Things got better though. We had a bigger house here and we settled in. The children made new friends and I got my first promotion which eased things financially for us. We exchanged our old banger for a relatively new second hand car and started to have a annual holiday. Life was not too bad; West Swindon was not a bad place to live with the Link Centre within walking distance, the big Carrefour supermarket (now ASDA) as almost our corner shop and plenty of ‘buses to get us into and out of what was then a decent town centre. Swindon was a good place to live in and you could often spend most of a Saturday in town.

As the town spread West and North the council seemed to lose the plot. The genius of the fifties and sixties in reinventing the town faded and somehow it all went wrong. It’s odd, because it is thriving town with plenty of employment and new opportunities coming in regularly, yet the town centre has been allowed to decline to a point where it is hard to see how we can ever get it back. Forward Swindon was a catastrophic failure and odd projects have been allowed to proceed with no apparent cohesive plan while the urban sprawl continues into what was, when I moved here, sacred green belt land.

I do appreciate an element of hypocrisy on my part; all three of my Swindon area homes have been built on what was, fifty or so years ago, open fields. It’s what happens and we have to accept it. The population has been allowed to grow out of control and people have a tendency to breed. All off these people want homes and there are not enough to go around so we either have to cull the population or build more houses; guess which one will happen. High-rise is acknowledged to be unpopular for all sorts of reasons and so more of the fields will have to go. At least here we are using a reasonable amount of brownfield space too, but the spacious developments like to one that I live in, built in the 1970s, are a thing of the past.

Times change and the world now is not the same as when I moved here. There is no sense of community, but, from my perspective, there hasn’t been one at any of the places I had lived at down here. We have lost the vibrancy of the town centre though. Out of town superstores, shopping centres and strip malls have taken care of that in the same way as they have in most American towns; why pay to park in town when you can park for free around the edges and the shops there are better?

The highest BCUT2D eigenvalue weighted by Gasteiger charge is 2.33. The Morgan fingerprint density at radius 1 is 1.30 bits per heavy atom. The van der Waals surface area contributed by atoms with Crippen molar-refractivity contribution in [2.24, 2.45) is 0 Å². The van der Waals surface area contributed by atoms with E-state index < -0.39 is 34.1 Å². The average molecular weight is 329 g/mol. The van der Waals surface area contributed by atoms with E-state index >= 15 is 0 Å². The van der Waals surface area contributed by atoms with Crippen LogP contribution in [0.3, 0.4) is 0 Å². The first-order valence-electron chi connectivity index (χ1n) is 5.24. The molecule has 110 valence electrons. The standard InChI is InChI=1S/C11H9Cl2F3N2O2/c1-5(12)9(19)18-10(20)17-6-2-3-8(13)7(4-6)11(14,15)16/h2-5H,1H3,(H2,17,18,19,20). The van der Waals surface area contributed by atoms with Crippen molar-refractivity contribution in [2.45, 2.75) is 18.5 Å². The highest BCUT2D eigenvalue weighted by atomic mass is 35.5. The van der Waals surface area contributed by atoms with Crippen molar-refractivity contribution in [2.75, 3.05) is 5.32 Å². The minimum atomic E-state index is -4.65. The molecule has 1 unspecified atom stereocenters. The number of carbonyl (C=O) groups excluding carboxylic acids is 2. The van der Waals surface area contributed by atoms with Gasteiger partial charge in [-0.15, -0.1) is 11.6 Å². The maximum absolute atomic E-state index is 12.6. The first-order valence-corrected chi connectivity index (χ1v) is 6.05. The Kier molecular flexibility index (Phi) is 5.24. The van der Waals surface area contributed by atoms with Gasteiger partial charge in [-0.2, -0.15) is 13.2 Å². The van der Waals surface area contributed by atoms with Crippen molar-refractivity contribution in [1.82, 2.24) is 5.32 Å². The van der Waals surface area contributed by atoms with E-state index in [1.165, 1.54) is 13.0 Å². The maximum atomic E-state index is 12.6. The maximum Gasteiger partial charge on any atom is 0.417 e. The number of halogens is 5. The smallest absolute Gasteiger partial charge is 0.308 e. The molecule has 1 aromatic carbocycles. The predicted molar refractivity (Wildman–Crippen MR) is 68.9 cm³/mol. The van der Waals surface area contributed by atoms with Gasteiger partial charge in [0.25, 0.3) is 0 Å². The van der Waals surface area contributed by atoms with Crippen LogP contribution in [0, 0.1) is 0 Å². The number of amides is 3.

I still live and work here though, and am happy enough to stay. Seventy is creeping closer and I have no idea how many more years I have on this planet, but I see little likelihood that I will move anywhere else now. The town has been good to me; my career exploded after I moved here, I met the love of my life with whom I have shared 32 happy years now and I am very grateful that things conspired to bring me here.

All in all Swindon is OK. You can get to other parts of the country easily from here, some of the most beautiful countryside is a few minutes drive away and the place keeps growing so there are opportunities for those who live here and for their children. Sure there are negatives, but there are more positives. Forward Swindon may be a thoroughly discredited phrase now, but maybe Go Swindon will do instead.

Leave a comment

Filed under serious stuff

Writer’s Block

I appreciate that this blog has been neglected for quite a while. It is not my only blog and they have all lacked content lately.

There was a time when my business travels left me with time to both think and write. Those days are gone, at least for now, and my daily commute is a ten minute drive so these is no scope for my scribbling. At home there are too many distractions.

I have had the block before, even in the days when I had a deadline for a monthly feature of around 1700 words. Somehow something would flow from brain to fingers to keyboard and on to the cloud for my editor to review, even if I did often have to stare at a blank screen for several daily sessions until the eleventh hour. This time, with only self-imposed deadlines, I have been pretty sterile for several weeks.

The problem is not a lack of ideas. I use the Notes app to capture random thoughts and also record audio clips where I can. There is a wealth of stuff to prompt me, but putting it into sentences and paragraphs that I am happy to publish is another question.

I will get past it. This is evidence that I have moved on enough to get something happening, so, as always, watch this space.

Leave a comment

Filed under writing